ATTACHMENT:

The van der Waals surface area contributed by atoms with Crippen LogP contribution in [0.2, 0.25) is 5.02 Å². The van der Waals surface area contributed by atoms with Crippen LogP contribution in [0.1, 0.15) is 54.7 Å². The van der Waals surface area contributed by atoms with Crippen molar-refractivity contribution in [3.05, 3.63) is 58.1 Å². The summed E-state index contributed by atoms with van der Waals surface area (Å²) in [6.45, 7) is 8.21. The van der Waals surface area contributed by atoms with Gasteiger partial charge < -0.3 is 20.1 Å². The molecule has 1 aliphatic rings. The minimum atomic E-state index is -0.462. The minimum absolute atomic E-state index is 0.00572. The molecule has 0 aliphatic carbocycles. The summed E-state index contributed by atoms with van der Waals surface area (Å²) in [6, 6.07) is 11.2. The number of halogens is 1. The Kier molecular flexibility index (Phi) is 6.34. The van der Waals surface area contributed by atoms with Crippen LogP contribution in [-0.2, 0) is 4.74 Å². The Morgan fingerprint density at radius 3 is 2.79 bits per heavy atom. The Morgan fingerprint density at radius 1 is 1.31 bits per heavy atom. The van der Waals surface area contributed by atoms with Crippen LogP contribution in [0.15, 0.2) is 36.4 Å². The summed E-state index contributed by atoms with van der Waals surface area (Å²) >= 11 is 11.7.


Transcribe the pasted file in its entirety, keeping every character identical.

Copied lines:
The van der Waals surface area contributed by atoms with Crippen LogP contribution in [0.2, 0.25) is 5.02 Å². The van der Waals surface area contributed by atoms with Crippen LogP contribution in [0.1, 0.15) is 54.7 Å². The van der Waals surface area contributed by atoms with Crippen molar-refractivity contribution in [3.05, 3.63) is 58.1 Å². The summed E-state index contributed by atoms with van der Waals surface area (Å²) in [6.45, 7) is 8.21. The van der Waals surface area contributed by atoms with Gasteiger partial charge < -0.3 is 20.1 Å². The molecule has 1 aliphatic rings. The minimum atomic E-state index is -0.462. The minimum absolute atomic E-state index is 0.00572. The molecule has 0 aliphatic carbocycles. The summed E-state index contributed by atoms with van der Waals surface area (Å²) in [6, 6.07) is 11.2. The number of halogens is 1. The Kier molecular flexibility index (Phi) is 6.34. The van der Waals surface area contributed by atoms with Crippen LogP contribution in [-0.2, 0) is 4.74 Å². The Morgan fingerprint density at radius 3 is 2.79 bits per heavy atom. The Morgan fingerprint density at radius 1 is 1.31 bits per heavy atom. The van der Waals surface area contributed by atoms with Crippen LogP contribution in [0.15, 0.2) is 36.4 Å². The summed E-state index contributed by atoms with van der Waals surface area (Å²) >= 11 is 11.7.